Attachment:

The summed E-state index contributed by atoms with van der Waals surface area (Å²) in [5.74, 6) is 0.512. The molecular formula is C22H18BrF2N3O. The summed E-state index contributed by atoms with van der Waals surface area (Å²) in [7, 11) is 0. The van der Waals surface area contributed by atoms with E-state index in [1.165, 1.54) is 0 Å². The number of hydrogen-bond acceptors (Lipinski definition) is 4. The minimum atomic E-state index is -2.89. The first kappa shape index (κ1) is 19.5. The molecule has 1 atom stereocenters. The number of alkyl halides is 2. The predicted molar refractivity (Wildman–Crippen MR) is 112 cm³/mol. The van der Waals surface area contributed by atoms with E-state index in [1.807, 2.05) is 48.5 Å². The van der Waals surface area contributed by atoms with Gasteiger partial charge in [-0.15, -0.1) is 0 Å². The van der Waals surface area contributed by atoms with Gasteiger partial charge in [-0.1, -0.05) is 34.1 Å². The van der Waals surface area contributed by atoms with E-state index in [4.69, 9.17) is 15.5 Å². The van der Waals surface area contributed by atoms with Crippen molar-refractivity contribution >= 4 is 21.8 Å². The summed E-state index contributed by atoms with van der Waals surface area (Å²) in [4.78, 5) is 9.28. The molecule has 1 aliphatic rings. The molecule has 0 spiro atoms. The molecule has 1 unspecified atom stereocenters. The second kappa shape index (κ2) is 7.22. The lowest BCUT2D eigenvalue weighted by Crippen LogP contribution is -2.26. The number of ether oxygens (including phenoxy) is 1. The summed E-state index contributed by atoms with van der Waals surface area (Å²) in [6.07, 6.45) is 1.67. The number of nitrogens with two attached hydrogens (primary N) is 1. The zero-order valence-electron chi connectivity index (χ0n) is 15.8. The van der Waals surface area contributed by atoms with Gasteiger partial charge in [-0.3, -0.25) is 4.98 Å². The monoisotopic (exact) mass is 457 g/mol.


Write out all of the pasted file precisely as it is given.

The summed E-state index contributed by atoms with van der Waals surface area (Å²) in [5.74, 6) is 0.512. The molecular formula is C22H18BrF2N3O. The summed E-state index contributed by atoms with van der Waals surface area (Å²) in [7, 11) is 0. The van der Waals surface area contributed by atoms with E-state index in [1.165, 1.54) is 0 Å². The number of hydrogen-bond acceptors (Lipinski definition) is 4. The minimum atomic E-state index is -2.89. The first kappa shape index (κ1) is 19.5. The molecule has 1 atom stereocenters. The number of alkyl halides is 2. The predicted molar refractivity (Wildman–Crippen MR) is 112 cm³/mol. The van der Waals surface area contributed by atoms with E-state index in [1.807, 2.05) is 48.5 Å². The van der Waals surface area contributed by atoms with Gasteiger partial charge in [-0.15, -0.1) is 0 Å². The van der Waals surface area contributed by atoms with Gasteiger partial charge in [-0.1, -0.05) is 34.1 Å². The van der Waals surface area contributed by atoms with E-state index in [4.69, 9.17) is 15.5 Å². The van der Waals surface area contributed by atoms with Crippen molar-refractivity contribution >= 4 is 21.8 Å². The summed E-state index contributed by atoms with van der Waals surface area (Å²) in [4.78, 5) is 9.28. The molecule has 1 aliphatic rings. The molecule has 0 spiro atoms. The molecule has 1 unspecified atom stereocenters. The second kappa shape index (κ2) is 7.22. The lowest BCUT2D eigenvalue weighted by Crippen LogP contribution is -2.26. The number of ether oxygens (including phenoxy) is 1. The summed E-state index contributed by atoms with van der Waals surface area (Å²) in [6.07, 6.45) is 1.67. The number of nitrogens with two attached hydrogens (primary N) is 1. The zero-order valence-electron chi connectivity index (χ0n) is 15.8. The van der Waals surface area contributed by atoms with Gasteiger partial charge in [-0.3, -0.25) is 4.98 Å². The monoisotopic (exact) mass is 457 g/mol.